**finite**and subject to change. - Proceeding in this way, we may be able to express P= Q as the sum of a
**finite**number of terms k+m/r+n/r 2 +.. - The well-known Treatise on Differential Equations appeared in 1859, and was followed, the next year, by a Treatise on the Calculus of
**Finite**Differences, designed to serve as a sequel to the former work. - He may be said to furnish a further contribution to a metaphysical conception of evolution in his view of all
**finite**individual things as the infinite variety to which the unlimited productive power of the universal substance gives birth. - This Essence is God, and includes within itself the
**finite**unities of man, reason and nature. - We have already seen that the Sephiric decade or the archetypal man, like Christ, is considered to be of a double nature, both infinite and
**finite**, perfect and imperfect. - The definitions of the
**finite**ordinals can be expressed without use of the corresponding cardinals, so there is no essential priority of cardinals to ordinals. - The approach to the limit will therefore be by a series of jumps, each of which, however small, will be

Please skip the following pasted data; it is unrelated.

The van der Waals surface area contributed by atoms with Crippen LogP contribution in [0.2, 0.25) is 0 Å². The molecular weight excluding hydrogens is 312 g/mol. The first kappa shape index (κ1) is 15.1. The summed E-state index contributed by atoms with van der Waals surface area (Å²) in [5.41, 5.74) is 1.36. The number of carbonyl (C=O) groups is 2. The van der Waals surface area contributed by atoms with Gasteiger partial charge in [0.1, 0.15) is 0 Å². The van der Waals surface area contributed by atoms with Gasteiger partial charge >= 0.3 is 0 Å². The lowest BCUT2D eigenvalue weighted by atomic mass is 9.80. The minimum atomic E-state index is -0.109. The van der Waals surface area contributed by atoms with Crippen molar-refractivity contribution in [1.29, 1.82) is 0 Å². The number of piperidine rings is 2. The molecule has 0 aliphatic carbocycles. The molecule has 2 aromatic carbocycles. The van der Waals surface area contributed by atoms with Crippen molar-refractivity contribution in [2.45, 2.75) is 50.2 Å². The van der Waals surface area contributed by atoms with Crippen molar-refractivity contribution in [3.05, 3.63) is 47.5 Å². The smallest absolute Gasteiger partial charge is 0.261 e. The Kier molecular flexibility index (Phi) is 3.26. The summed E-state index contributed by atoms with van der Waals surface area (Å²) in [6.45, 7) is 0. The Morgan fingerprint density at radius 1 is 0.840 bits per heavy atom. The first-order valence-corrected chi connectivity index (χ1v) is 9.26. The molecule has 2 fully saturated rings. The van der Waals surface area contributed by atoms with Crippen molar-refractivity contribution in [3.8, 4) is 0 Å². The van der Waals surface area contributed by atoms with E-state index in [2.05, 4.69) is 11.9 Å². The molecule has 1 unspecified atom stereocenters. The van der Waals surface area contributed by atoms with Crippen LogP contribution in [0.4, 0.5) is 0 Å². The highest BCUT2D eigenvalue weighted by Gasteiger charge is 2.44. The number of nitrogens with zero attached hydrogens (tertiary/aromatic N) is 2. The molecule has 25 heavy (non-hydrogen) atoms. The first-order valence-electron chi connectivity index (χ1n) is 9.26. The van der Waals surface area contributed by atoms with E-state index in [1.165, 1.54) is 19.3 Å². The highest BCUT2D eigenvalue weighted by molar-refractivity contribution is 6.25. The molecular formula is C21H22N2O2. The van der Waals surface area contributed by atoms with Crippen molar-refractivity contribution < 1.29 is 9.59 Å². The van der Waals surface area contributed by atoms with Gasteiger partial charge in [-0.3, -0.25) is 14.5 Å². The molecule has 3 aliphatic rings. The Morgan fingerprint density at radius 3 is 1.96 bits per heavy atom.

**finite**; i.e. - " It became clear that in the system of perpetual Becoming and of the dialectical passing over of all forms into one another, the
**finite**personality could scarcely raise a plausible claim to the character of a substance and to immortality in the religious sense." - He holds that freedom is the inalienable prerogative of the
**finite**spirit; and this is the second point that distinguishes his theology from the heretical Gnosticism. - This
**finite**number of forms is said to constitute the complete system. - Given perfect information, frictionless markets, and other theoretical impossibilities, a
**finite**amount of utility can be achieved in that way. - Now if n be any
**finite**cardinal number, it can be proved that the class of those serial relations, which have a field whose cardinal number is n, is a relation-number. - Is it
**finite**, or is it for all practical purposes infinite? - This idea that there are a
**finite**number of jobs misses the point entirely of what makes a job. - Single binary forms of higher and
**finite**order have not been studied with complete success, but the system of the binary form of infinite order has been completely determined by Sylvester, Cayley, MacMahon and Stroh, each of whom contributed to the theory. - There is a
**finite**number of baseballs, beanbags, and balloons.